The State Department recently released its 2021 Congressional Report Pursuant to the Elie Wiesel Genocide and Atrocities Prevention Act. It “serves as a reminder that while we are making progress on preventing. . .genocide, crimes against humanity, and war crimes, we still have much more work to do,” said Acting Assistant Secretary for Conflict and Stabilization Operations Robert Faucher.
This year’s report highlights several countries where atrocities have occurred in recent years, and thus are at risk of further atrocities, said Acting Assistant Secretary Faucher:
“For example, the report draws attention to Xinjiang, where the People’s Republic of China has committed and continues to commit genocide and crimes against humanity, against Uyghurs, who are predominantly Muslim, and members of other ethnic and religious minority groups.”
The genocide report also draws attention to the heinous acts of sexual violence and gross human rights violations that have been reported in Tigray, Ethiopia, including indiscriminate attacks against civilians, medical personnel, and humanitarian workers.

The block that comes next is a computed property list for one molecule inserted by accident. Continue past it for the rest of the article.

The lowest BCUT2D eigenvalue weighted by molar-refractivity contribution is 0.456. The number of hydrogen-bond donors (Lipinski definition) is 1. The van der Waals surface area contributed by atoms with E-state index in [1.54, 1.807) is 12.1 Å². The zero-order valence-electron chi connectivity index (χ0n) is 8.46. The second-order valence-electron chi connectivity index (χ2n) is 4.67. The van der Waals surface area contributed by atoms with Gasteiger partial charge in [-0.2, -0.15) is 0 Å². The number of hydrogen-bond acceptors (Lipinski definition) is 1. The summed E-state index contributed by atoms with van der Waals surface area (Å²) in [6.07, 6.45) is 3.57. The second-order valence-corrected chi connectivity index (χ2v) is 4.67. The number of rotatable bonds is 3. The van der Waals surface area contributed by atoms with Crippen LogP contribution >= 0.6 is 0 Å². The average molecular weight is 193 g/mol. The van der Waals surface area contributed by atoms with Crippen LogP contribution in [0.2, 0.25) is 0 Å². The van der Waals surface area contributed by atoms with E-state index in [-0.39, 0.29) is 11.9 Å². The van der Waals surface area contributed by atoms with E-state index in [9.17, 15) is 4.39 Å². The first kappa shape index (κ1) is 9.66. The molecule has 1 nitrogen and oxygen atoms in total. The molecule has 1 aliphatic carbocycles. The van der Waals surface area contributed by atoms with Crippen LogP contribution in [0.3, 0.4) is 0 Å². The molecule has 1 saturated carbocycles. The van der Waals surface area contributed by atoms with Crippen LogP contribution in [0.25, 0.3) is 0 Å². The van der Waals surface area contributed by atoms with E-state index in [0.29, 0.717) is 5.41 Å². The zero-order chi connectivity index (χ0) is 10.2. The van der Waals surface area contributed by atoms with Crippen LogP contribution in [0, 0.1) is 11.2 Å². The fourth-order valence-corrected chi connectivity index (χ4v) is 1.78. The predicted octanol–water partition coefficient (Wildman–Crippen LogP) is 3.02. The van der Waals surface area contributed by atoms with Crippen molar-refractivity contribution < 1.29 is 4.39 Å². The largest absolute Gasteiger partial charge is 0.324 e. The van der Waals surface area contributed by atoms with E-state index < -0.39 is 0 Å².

The report calls attention to the brutal crackdown on peaceful protestors and human rights defenders in Burma by the military regime. Many among the junta are responsible for ethnic cleansing against the predominantly Muslim Rohingya, and appalling violence against other ethnic and religious minorities.
“With the submission of this report, the United States reaffirms that atrocity prevention must remain at the forefront of international peace and security efforts,” said Acting Assistant Secretary Faucher:
“Atrocity crimes pose some of the gravest threats to the rules-based international order that has helped bring peace and prosperity for more than seven decades.”
Prevention mechanisms include the White House-led Atrocity Early Warning Task Force, which coordinates a whole-of-government approach to prevent, mitigate, and respond to atrocities.The United States has trained thousands of diplomatic, development, and defense professionals to do the crucial work of prevention. Satellite imagery is used to give early warning of potential violence. And life-saving aid is sent to human rights defenders and civil society leaders threatened by and in danger from repressive regimes.
“These steps taken together move us one step closer to ‘never again,’” said Acting Assistant Secretary Faucher.
The United States is committed to reducing the risk of future atrocities, and, with persistent determination, create conditions for a more peaceful and prosperous world.